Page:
Results of online surveys show that adverse childhood experiences could affect migraine trajectory in adulthood.
Early life stressors such as childhood trauma and avoidant attachment style, in addition to shutdown dissociation and depression, may affect future migraine trajectory, according to results of an online cross-sectional study. Findings were published in the Journal of Trauma & Dissociation.
“Progression from episodic to chronic migraine originates from a combination of genetic, social, behavioral and environmental risk factors,” the authors explained. Although research on “risk factors for chronic migraine progression demonstrated strongest evidence for headache frequency, depression and medication overuse,” more studies are needed to better identify modifiable risk factors for migraine.
Previous investigations have also demonstrated that exposure to repeated stress could contribute to allostatic load and may cause structural and functional brain changes.
To investigate whether psychosocial risk factors predict chronic migraine or severe migraine-related disability and to examine which variables mediate these relationships, researchers recruited 507 Irish and United Kingdom participants to complete 9 self-report questionnaires.
All individuals were 18 years or older, experienced migraine, and had seen a health professional for the condition. A total of 339 patients had episodic migraine and 168 had chronic migraine, with 64, 64, 75, and 299 participants categorized as having little, mild, moderate, and severe disability, respectively, the authors wrote (5 patients were excluded from migraine-related disability analyses due to incomplete data).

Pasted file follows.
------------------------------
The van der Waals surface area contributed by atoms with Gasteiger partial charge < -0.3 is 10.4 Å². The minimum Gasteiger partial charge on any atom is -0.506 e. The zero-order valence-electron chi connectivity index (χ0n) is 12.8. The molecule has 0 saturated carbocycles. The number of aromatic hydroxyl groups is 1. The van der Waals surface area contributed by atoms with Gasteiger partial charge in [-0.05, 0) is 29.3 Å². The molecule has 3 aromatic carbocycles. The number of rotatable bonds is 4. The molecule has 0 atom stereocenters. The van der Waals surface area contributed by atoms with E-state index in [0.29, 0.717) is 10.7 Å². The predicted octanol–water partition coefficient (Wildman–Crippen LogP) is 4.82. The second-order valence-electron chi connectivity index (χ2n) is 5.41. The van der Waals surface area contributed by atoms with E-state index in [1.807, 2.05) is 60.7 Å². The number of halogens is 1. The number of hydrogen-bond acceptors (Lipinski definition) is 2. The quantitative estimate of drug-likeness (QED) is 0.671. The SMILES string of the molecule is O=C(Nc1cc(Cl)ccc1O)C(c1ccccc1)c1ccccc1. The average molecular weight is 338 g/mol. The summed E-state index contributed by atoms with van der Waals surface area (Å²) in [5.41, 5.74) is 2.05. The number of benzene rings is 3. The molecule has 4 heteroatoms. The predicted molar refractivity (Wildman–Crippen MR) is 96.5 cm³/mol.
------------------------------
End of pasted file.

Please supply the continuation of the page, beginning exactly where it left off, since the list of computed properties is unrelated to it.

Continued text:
Authors defined shutdown association as “neurobiological response to stress associated with a shutting down of motor sensory and speech systems and parasympathetic dominance of the autonomic nervous system (ANS).”
Adjusted analyses revealed:
Overall, data showed that “psychosocial difficulties were generally more prevalent in chronic than episodic migraine and in severe than in less severe migraine-related disability,” the authors wrote. Furthermore, they found physical abuse was a superior predictor of migraine chronicity compared with emotional neglect and abuse.
More research is also warranted to investigate why shutdown association and no psychoform dissociation predicted chronic migraine.
“Incorporating biopsychosocial constructs, such as shutdown dissociation, into migraine treatment offers new strategies in reducing the risk of chronification and disability in migraine,” the investigators wrote said, adding “measuring ANS functioning through the vagus nerve, an important connection between body and brain, could offer additional insight in assessment of stress, trauma and migraine pain.”
Recall and self-selection bias could have been present during this study, marking a limitation to analyses, and under- and overreporting are also possible. The nature of the study precludes any conclusions of causality.
“An important caveat to consider with psychosocial factors in this condition is that migraineurs may also not adhere to psychological interventions, nor consider them a high priority compared to fast-acting medication,” the authors concluded.
“Furthering this area requires systematic evaluation of interventions targeting modifiable risk factors in episodic migraine over sufficient time to discern whether they can adequately reduce progression to chronic migraine status.”
Mays I, Flynn J, McGuire B, Egan J. The role of attachment style, adverse childhood experiences and dissociation in migraine. J Trauma Dissociation. Published online October 27, 2021. doi:10.1080/15299732.2021.1989114